It is a really exciting time for crop improvement with new tools available and a modernization agenda. ICRISAT and other CGIAR institutions are moving crop improvement into the 21st century, Dr Peter S Carberry, Director General, ICRISAT, echoed the sentiments of over 40 researchers from 14 countries who participated in a workshop on the use of R and R-QTL.
R is a freely available statistical programming language used mainly to analyze data and develop statistical software. The five-day 2nd International Workshop on R & R-QTL was organized by the Statistics, Bio-Informatics & Data Management (SBDM) team at ICRISAT with support from CRP-GLDC, EiB Module 5 and CGIAR’s Big Data Platform. The participants, mostly new users of R, said the workshop jump-started their learning.
“It is a statistical tool that can reveal how genes express themselves. The workshop helped me understand how data can be analyzed and how reports can be effectively explained,” says groundnut breeder Dr Kalule Okello David of National Semi-Arid Resources Research Institute in Uganda.
Trainers from ICRISAT, University of California, Davis, and University of Wisconsin School of Medicine and Public Health showed participants how R can be used for analyzing large datasets and for other applications including QTL-mapping.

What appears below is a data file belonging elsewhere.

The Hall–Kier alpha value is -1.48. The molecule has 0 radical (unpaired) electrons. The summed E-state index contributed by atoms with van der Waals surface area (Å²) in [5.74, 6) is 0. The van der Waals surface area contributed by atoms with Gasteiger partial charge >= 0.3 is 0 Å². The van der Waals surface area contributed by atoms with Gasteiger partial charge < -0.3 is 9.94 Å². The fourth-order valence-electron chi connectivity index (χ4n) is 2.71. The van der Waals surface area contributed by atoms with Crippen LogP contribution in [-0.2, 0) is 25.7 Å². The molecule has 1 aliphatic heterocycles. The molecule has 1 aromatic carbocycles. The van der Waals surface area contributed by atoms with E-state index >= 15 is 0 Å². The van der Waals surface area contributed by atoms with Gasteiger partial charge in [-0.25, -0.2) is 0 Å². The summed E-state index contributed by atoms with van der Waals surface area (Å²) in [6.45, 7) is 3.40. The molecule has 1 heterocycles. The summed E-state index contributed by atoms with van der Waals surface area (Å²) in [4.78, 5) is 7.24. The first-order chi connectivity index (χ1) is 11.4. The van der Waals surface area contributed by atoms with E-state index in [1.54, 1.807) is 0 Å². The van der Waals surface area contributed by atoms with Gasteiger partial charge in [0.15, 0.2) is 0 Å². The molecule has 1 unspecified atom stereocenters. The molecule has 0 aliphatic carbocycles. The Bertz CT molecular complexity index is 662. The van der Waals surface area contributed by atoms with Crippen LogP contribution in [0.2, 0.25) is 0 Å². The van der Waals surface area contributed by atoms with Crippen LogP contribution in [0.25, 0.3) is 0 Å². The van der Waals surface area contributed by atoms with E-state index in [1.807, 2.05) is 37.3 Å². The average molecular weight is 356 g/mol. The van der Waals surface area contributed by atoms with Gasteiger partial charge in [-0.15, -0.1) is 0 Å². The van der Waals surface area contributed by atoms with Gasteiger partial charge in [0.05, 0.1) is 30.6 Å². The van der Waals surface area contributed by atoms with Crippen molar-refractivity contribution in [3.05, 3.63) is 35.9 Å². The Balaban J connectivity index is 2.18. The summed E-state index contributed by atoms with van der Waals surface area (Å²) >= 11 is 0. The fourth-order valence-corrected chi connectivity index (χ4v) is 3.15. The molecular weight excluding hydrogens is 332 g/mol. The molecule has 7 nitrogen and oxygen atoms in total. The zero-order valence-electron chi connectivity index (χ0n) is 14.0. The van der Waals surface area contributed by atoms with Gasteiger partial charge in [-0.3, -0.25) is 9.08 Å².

Rice breeder Dr P Revathi from ICAR- Indian Institute of Rice Research says learning R is essential for QTL-mapping, a statistical process that helps correlate observed plant traits with the genes responsible.
“It is better to do QTL-mapping with a widely used tool. The workshop has provided a good introduction and participants now can go back to try it on their datasets. Besides QTL-mapping, I also plan to use R for graphical representation of data,” she says.
Chickpea genomic researcher Dr K R Soren of ICAR- Indian Institute of Pulses Research felt R’s prowess in graphical data presentation is one of its big draws. He said the learnings from the workshop will also benefit his students.
Dr Abhishek Rathore, Theme Leader, SBDM, termed the workshop a capacity building exercise for crop scientists across disciplines.
“The workshop was divided into four modules, each aimed at making the training comprehensive. The participants were taught to design experiments for phenotype analysis, QTL-mapping and how research can be reproduced with R,” he says.
The workshop also covered use of R to produce dynamic reports and for writing packages.